Claudio Vargas Silva, M.S.
Licensed Marriage and Family Therapist
* Do you feel disconnected from your partner?
* Are you having more arguments than usual because you are stuck home during this time of shelter-in-place?
* Are you trying to recover your relationship from an affair?
* Does you partner shut you down every time you try talking to him/her about the problems in your relationship?
I want to invite you to attend to the couple's workshop Hold me Tight® that I will facilitate with my colleague Patricia Kim Walsh, LMFT. The workshop will be on Saturday and Sunday November 06 and 07, 2021 from 9:00 AM to 5 PM. You can find a better description of this workshop at the page "Couples Workshops." The following is the link for registration.
The same Hold me Tight workshop® will be offered in Portuguese on August 28 and 29, 2021 from 9:00 AM to 5 PM.
A versão em português do workshop Abrace-me Apertado® será facilitada por Claudio Silva e Ignez Limeira, sábado e domingo, 28 e 29 de agosto de 9:00 AM a 5:00 PM. A seguir está o link para registrar-se.
Hold Me Tight® is a registered trademark to Sue Johnson
I want to invite you to watch the videos on the bottom of this page or go the videos section of this website and watch the new videos I am posting with my colleague, Patricia Walsh, LMFT. We are preparing a video podcast to help couples and families in distress. The current pandemic has exacerbated couples existing problems to the point that separations are on the rise. We prepared these video podcasts to help you to not only navigate this difficult time, but also make the best of it. Our hope is that by watching these videos, you will feel more connected to your partner and improve your relationship.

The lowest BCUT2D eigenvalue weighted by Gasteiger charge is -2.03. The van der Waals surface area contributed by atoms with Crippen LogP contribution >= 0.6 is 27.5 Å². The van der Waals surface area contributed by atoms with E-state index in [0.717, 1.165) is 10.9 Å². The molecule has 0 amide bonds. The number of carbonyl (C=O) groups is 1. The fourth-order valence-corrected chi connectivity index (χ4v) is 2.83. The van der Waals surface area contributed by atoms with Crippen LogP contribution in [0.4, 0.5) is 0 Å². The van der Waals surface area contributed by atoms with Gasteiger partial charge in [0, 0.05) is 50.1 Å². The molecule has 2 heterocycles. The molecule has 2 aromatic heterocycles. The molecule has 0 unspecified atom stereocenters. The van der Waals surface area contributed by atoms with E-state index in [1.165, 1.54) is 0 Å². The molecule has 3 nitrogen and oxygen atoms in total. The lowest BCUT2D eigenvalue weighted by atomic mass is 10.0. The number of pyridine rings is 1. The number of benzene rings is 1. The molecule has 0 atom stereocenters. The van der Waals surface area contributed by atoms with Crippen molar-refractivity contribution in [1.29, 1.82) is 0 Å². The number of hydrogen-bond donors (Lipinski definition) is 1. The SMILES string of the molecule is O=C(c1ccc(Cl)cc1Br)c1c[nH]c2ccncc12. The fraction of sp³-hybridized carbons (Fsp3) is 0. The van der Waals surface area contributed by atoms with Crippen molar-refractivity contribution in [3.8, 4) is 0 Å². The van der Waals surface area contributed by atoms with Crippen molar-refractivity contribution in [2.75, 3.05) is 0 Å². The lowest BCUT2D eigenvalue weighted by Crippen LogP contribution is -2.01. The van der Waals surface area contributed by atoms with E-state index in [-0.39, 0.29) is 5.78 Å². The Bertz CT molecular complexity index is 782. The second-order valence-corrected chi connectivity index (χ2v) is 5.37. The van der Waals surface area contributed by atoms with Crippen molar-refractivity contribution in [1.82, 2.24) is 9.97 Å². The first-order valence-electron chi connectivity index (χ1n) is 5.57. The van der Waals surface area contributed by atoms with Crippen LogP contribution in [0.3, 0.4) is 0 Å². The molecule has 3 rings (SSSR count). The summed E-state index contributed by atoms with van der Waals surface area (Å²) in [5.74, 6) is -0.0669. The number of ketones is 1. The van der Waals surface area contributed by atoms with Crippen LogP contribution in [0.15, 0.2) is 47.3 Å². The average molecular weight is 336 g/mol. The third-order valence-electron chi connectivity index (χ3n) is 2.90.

I am a licensed marriage and family therapist (LMFT) and ordained pastor. I have specialized in helping couples and families through child centered play therapy (CCPT) and emotionally focused therapy (EFT). EFT is a humanistic therapy method created by psychologists Sue Johnson and Leslie Greenberg at the University of British Columbia in the 1980s. About 90 percent of couples who are treated through EFT report improvement in their relationship and more than 70 percent report recovery from relationship distress. As an EFT therapist I have seen these numbers in my own practice. More than 80 percent of the couples I treat move from relational distress to intimacy and connection.
EFT helps couples to dive into their emotional experience and share their new awareness with their partners. By knowing each other in a deeper level, they change their negative assumptions of their partner. As the walls of self-protection fall, their anger subsides and they can communicate without hurting each other's feelings. When couples feel disconnected from each other, one of them approaches the other with the intent of solving their problems while the other avoids any kind of conversation that might result in a fight or argument. In EFT we call the first one the pursuer and the second one the withdrawer. Either one has good intentions about the relationship and they both try to solve their problems in a different way that triggers the other. This results in a cycle with the pursuer protesting the disconnection and the withdrawer shutting down to avoid arguments. If couples persist in this cycle for too long, they become increasingly resentful of each other until they may end up giving up on the relationship.
It is very important for couples to seek help while they have a chance. Letting problems foster for a long period of time might cause one of the partners to give up on the relationship and emotionally disconnect. When the couple gets to this point, it is almost impossible to save the relationship. The earlier you can seek help, the greater will be your chance to save your relationship and enjoy many years of happiness.